Scottsbluff approves release seeking sites for joint landfill

The Scottsbluff City Council listens to information at its meeting Monday night at City Hall.

SCOTTSBLUFF — Scottsbluff and Gering are seeking a location for a joint landfill, and the Scottsbluff City Council Monday night approved its next step toward finding a location.

After it was determined that the Bald Peak area south of Morrill was not viable, the two communities were back to the drawing board for finding a site for a new landfill. The Scottsbluff Council on Monday night approved sending out a press release requesting new candidate locations for the facility. Trihydro Corporation is the engineering firm working with the cities on-site location, seeking a location that will have the capability of housing a landfill to last at least 100 years. Gering and Scottsbluff are seeking to replace the current Gering landfill, which is expected to reach its permitted capacity by 2026.

“We’re trying to solicit landowners for a potential new site,” Scottsbluff City Manager Nathan Johnson said. “We want to give landowners a chance to come forward with their locations to be vetted and make a determination of the viability of their location.”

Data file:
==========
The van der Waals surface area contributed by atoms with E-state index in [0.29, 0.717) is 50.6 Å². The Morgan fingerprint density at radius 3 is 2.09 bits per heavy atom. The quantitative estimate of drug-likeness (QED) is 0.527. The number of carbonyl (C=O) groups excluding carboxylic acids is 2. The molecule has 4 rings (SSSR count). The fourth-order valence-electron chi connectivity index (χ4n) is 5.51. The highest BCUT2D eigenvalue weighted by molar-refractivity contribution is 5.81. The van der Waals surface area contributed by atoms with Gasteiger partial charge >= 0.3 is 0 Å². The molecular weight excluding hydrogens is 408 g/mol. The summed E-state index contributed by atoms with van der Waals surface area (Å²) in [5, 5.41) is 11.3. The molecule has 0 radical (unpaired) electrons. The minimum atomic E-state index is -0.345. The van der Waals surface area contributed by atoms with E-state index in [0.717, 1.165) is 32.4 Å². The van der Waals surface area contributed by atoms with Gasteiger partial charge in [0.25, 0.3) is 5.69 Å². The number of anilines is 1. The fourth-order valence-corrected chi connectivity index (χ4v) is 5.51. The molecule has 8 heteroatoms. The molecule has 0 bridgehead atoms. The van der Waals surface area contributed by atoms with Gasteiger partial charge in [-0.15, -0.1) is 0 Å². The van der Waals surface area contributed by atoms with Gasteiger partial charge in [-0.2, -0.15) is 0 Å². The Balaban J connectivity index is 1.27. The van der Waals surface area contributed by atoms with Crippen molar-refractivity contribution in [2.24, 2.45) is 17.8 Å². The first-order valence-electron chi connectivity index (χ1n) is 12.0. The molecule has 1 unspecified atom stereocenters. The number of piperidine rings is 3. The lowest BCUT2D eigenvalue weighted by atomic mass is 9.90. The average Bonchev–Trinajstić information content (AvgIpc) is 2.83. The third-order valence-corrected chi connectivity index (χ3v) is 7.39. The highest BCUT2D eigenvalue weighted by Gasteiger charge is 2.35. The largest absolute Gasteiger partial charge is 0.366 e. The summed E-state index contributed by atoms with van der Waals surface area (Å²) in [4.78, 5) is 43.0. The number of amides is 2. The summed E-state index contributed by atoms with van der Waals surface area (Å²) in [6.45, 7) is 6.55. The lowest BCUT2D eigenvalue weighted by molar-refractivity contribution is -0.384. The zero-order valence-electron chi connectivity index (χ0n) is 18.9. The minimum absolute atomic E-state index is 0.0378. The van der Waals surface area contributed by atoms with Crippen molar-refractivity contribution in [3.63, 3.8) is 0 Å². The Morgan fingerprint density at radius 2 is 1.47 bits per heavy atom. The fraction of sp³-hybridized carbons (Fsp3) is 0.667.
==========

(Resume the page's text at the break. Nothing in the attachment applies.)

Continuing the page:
Johnson said the approach to ask landowners to come forward has worked on past projects for Trihydro.

“The Bald Peak site has been removed from the table,” he said. “The approach that has worked for Trihydro on other projects in the past is to allow the landowners to come forward rather than going out to them and trying to negotiate a location.”

The ideal land is to be located within a 45-mile radius of Scottsbluff/Gering, at least 1,000 feet from state or federal highways and 5,000 feet from airports, but within a mile of a county road. There is to be three-phase power accessibility and no residences, surface water, groundwater wells or irrigation facilities within close proximity. Scottsbluff Public Works Director Mark Bohl said Trihydro would review properties submitted to check on the requirements as well as environmental impacts of endangered species and the like before bringing back a list of possible sites to the cities for review. The location search is part of Trihydro’s contract, and will not create any additional cost to the project for Scottsbluff and Gering.

“I’m assuming that we’re going to get a number of really good sites,” Bohl told the council.

Interested landowners should contact Travis Evans at Trihydro at 307-745-7474 or by e-mail at tevans@trihydro.com.

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Reporter

Mark McCarthy is a reporter with the Star-Herald. He can be reached at 308-632-9049 or via email at mark.mccarthy@starherald.com.

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